Tuesday, November 15, 2011

page 367 rec # 251 To prepare a thick soup of brown chickpeas. Test 1!

Get brown chickpeas that have been cleaned of any dirt and put them to soak in a clear lye that is not too strong, or in warm water with a little wood as in a cloth; let them soak in a warm place for 6 hours. Then take them out and wash them in clear water, being careful that the lye is not too strong, as was said, because the skin of the chickpeas would burst and they would take on the taste of that lye. Take them out of that and wash them in warm water and put them into a pot with oil, salt and a little flour mixed up with a spoon, and enough water to cover them by four fingers or more. Cook them with sprigs of rosemary and sage, whole garlic cloves and pepper. Serve them in bowls. If you want them without flour or oil, put in finely chopped herbs with them just before serving. If you want to cook the chickpeas in order to have the broth, there is no need for them to soak; it is enough to clean them and wash them well and to put them into a glazed earthenware pot with plain warm water. You sit that pot for 6 hours on hot coals, keeping it covered. When you want to cook them, take off the thin scum that will have formed on top and cook them in that same water, adding in a little oil and salt. To give them a flavor add in a few twigs of rosemary as well.

I have used dry chickpeas that I soaked for 6 hours for this experiment.

3 cups of chickpeas
9 cups of water
3 Tbsp flour
2-3 Tbsp olive oil
2 cloves of Garlic peeled and whole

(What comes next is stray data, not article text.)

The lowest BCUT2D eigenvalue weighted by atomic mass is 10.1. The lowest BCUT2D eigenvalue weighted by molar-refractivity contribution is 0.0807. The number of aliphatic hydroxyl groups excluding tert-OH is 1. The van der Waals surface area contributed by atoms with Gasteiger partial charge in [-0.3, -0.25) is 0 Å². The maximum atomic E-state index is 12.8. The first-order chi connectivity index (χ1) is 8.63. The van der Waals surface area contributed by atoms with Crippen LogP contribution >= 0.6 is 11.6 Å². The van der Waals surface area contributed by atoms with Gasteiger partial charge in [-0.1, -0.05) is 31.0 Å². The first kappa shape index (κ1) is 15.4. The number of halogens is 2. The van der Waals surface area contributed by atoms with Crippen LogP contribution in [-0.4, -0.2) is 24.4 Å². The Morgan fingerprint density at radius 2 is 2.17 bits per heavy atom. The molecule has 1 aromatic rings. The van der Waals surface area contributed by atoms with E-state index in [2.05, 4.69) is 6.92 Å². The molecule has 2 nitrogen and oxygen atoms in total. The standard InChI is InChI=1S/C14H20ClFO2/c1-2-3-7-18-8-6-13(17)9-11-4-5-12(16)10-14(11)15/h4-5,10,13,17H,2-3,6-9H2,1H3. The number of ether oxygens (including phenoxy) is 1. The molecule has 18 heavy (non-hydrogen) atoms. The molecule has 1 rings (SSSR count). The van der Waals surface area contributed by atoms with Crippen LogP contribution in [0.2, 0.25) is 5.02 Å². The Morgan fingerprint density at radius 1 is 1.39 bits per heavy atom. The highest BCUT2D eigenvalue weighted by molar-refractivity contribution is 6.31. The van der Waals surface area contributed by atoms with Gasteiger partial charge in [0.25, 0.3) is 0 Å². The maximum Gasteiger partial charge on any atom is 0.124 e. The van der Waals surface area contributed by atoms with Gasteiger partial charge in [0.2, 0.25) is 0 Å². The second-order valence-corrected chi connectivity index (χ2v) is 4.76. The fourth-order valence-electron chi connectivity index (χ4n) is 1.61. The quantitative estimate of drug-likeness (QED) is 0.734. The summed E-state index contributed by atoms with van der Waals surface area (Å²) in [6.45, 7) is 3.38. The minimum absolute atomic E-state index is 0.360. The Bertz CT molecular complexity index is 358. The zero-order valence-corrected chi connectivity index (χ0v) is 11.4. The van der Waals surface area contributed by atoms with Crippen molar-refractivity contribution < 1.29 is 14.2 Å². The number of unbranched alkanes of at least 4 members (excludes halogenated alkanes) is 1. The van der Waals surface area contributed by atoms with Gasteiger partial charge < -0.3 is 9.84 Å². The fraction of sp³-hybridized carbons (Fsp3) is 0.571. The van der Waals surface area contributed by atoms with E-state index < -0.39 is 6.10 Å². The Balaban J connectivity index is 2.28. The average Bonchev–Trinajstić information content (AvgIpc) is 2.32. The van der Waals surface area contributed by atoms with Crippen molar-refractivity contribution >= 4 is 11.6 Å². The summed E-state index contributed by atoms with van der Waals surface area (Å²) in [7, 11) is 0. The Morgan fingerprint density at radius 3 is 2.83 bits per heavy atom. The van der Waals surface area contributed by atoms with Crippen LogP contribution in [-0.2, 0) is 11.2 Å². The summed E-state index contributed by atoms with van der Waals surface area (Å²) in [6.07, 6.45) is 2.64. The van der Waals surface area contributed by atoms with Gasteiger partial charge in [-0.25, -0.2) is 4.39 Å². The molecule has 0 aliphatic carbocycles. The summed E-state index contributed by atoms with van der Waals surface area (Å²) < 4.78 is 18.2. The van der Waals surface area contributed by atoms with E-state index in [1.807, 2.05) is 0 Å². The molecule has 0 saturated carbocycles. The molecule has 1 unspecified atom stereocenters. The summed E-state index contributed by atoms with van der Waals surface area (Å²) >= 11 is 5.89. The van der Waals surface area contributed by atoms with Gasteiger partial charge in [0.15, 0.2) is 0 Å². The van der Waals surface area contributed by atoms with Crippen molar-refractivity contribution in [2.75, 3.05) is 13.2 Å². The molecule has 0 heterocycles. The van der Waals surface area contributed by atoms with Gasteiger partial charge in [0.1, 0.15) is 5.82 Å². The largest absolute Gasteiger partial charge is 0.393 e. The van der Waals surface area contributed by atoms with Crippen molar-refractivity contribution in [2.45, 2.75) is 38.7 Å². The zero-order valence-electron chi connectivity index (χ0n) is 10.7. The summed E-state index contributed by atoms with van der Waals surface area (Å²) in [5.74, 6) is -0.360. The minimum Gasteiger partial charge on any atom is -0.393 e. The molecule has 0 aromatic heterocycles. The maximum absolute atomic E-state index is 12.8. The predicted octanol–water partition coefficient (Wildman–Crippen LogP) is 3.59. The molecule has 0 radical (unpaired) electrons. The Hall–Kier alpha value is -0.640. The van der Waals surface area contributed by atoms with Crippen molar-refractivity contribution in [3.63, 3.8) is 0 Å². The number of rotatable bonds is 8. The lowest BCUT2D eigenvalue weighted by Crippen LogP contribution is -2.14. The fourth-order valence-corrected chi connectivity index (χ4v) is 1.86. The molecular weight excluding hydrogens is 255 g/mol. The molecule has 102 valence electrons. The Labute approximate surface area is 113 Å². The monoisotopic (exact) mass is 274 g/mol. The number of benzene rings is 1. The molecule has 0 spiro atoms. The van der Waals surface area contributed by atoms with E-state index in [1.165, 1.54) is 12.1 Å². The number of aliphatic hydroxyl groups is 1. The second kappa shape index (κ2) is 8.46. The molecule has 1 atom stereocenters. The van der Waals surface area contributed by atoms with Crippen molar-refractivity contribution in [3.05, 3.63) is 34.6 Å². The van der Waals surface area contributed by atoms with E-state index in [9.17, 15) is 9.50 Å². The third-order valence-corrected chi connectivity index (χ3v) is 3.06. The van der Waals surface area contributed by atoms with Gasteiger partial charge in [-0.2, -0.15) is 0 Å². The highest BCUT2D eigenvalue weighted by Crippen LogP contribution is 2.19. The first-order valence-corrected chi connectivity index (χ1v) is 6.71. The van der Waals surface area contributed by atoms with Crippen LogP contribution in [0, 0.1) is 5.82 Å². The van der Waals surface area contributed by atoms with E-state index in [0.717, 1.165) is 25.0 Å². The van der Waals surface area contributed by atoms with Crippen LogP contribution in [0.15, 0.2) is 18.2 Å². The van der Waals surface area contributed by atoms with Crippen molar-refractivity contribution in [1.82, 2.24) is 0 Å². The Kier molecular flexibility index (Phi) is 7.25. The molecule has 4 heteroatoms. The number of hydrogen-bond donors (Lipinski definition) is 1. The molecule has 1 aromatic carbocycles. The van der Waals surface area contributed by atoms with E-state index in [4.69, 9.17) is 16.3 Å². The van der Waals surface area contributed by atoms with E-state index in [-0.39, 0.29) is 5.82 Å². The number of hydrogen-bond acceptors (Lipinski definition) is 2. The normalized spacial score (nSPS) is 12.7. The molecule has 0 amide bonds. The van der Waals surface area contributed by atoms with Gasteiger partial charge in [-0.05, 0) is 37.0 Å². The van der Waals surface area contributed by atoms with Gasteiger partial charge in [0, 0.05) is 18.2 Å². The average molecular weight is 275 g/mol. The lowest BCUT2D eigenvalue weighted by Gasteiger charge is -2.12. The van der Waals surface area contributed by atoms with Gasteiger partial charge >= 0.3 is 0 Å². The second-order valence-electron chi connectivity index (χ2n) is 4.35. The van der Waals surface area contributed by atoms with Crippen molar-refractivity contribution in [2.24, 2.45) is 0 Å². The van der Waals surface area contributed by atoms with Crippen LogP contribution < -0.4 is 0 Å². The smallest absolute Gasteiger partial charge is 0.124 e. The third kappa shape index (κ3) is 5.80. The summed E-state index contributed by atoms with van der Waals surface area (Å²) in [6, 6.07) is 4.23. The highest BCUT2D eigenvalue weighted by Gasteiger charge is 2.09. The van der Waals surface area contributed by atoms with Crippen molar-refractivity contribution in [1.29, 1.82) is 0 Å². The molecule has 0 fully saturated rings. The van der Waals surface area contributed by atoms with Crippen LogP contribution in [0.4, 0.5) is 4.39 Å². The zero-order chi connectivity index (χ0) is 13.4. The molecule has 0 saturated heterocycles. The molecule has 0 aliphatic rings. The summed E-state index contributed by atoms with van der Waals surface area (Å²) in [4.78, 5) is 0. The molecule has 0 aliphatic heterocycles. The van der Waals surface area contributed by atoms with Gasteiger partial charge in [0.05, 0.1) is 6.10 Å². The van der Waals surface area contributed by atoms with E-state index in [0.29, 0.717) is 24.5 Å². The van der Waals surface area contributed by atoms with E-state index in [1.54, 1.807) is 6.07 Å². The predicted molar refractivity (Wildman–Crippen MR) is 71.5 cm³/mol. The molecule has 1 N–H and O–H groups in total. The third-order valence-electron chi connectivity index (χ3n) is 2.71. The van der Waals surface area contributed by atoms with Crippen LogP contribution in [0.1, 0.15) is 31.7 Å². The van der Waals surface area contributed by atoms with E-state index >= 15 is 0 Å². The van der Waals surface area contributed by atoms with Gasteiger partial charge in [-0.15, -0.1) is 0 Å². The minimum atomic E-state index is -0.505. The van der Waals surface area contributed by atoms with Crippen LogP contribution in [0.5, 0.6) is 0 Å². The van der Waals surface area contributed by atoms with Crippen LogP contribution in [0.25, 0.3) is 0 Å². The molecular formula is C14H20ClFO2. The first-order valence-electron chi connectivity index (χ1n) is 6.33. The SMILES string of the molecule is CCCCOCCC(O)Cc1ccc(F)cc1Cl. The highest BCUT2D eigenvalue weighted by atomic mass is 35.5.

1 tsp rosemary (dry, is all i had on hand)
1/2 tsp sage (rubbed sage is all I had on hand)

At 1 hr the flavor was good but the broth was no where near "thick" (more flour?)
At 1 1/4 hrs the chickpeas were done, still not thick, added 1Tbsp of flour (less water next time.)
At 1 1/2 hrs I took it off the heat. I let it set and re heated it for my father in law to test.

Mine: flavor was tasty but subtle. Not as "thick" as I was expecting. the water to peas ratio is good. Next time I will reduce the water by 1 cup and increase the sage, garlic salt and pepper. The rosemary was fine.

FiL: Though that the flavor was too subtle but all in all ok and not "too weird".

I will also try next time using canned chickpeas.


  1. My chemist of a husband had some ideas...

    The lye would raise the pH value of the soaking water, which would soften the peas, hence making the soup thicker. The added wood in a cloth would do the same thing. So you could try adding a pinch of soda in the water, and see if the soup would turn out thicker.

    Or try the canned chickpeas. :-D


  2. I agree - I think using basic water (i.e. water with a pH above 7) would affect the over-all result. especialyl when working with dried peas. Have you done any research on "brown" chickpeas versus yellow?